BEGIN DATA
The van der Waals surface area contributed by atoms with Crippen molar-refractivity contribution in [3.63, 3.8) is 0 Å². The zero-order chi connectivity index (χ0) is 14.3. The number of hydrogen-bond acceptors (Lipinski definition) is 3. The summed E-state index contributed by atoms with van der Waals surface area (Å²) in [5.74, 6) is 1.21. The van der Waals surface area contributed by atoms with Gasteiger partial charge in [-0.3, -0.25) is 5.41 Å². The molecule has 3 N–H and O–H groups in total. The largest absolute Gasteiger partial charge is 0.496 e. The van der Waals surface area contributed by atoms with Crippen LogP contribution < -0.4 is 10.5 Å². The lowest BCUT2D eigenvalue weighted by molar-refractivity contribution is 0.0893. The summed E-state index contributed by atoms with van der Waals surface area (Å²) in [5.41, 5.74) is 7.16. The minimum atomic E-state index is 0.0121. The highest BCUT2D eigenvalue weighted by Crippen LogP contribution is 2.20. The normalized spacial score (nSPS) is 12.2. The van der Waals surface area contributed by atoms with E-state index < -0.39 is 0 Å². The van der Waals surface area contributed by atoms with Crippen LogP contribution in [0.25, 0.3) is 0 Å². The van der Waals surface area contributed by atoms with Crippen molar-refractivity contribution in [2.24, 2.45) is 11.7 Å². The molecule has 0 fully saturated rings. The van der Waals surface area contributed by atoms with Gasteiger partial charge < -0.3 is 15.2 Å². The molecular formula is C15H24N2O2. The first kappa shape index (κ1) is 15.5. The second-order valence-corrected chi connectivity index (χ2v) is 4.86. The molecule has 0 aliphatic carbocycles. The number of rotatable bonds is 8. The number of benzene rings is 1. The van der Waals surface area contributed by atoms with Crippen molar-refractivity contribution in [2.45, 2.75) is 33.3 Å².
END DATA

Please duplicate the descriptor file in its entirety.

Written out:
The van der Waals surface area contributed by atoms with Crippen molar-refractivity contribution in [3.63, 3.8) is 0 Å². The zero-order chi connectivity index (χ0) is 14.3. The number of hydrogen-bond acceptors (Lipinski definition) is 3. The summed E-state index contributed by atoms with van der Waals surface area (Å²) in [5.74, 6) is 1.21. The van der Waals surface area contributed by atoms with Gasteiger partial charge in [-0.3, -0.25) is 5.41 Å². The molecule has 3 N–H and O–H groups in total. The largest absolute Gasteiger partial charge is 0.496 e. The van der Waals surface area contributed by atoms with Crippen LogP contribution < -0.4 is 10.5 Å². The lowest BCUT2D eigenvalue weighted by molar-refractivity contribution is 0.0893. The summed E-state index contributed by atoms with van der Waals surface area (Å²) in [5.41, 5.74) is 7.16. The minimum atomic E-state index is 0.0121. The highest BCUT2D eigenvalue weighted by Crippen LogP contribution is 2.20. The normalized spacial score (nSPS) is 12.2. The van der Waals surface area contributed by atoms with E-state index < -0.39 is 0 Å². The van der Waals surface area contributed by atoms with Crippen LogP contribution in [0.25, 0.3) is 0 Å². The van der Waals surface area contributed by atoms with Crippen molar-refractivity contribution in [2.24, 2.45) is 11.7 Å². The molecule has 0 fully saturated rings. The van der Waals surface area contributed by atoms with Gasteiger partial charge < -0.3 is 15.2 Å². The molecular formula is C15H24N2O2. The first kappa shape index (κ1) is 15.5. The second-order valence-corrected chi connectivity index (χ2v) is 4.86. The molecule has 0 aliphatic carbocycles. The number of rotatable bonds is 8. The number of benzene rings is 1. The van der Waals surface area contributed by atoms with Crippen molar-refractivity contribution in [2.45, 2.75) is 33.3 Å².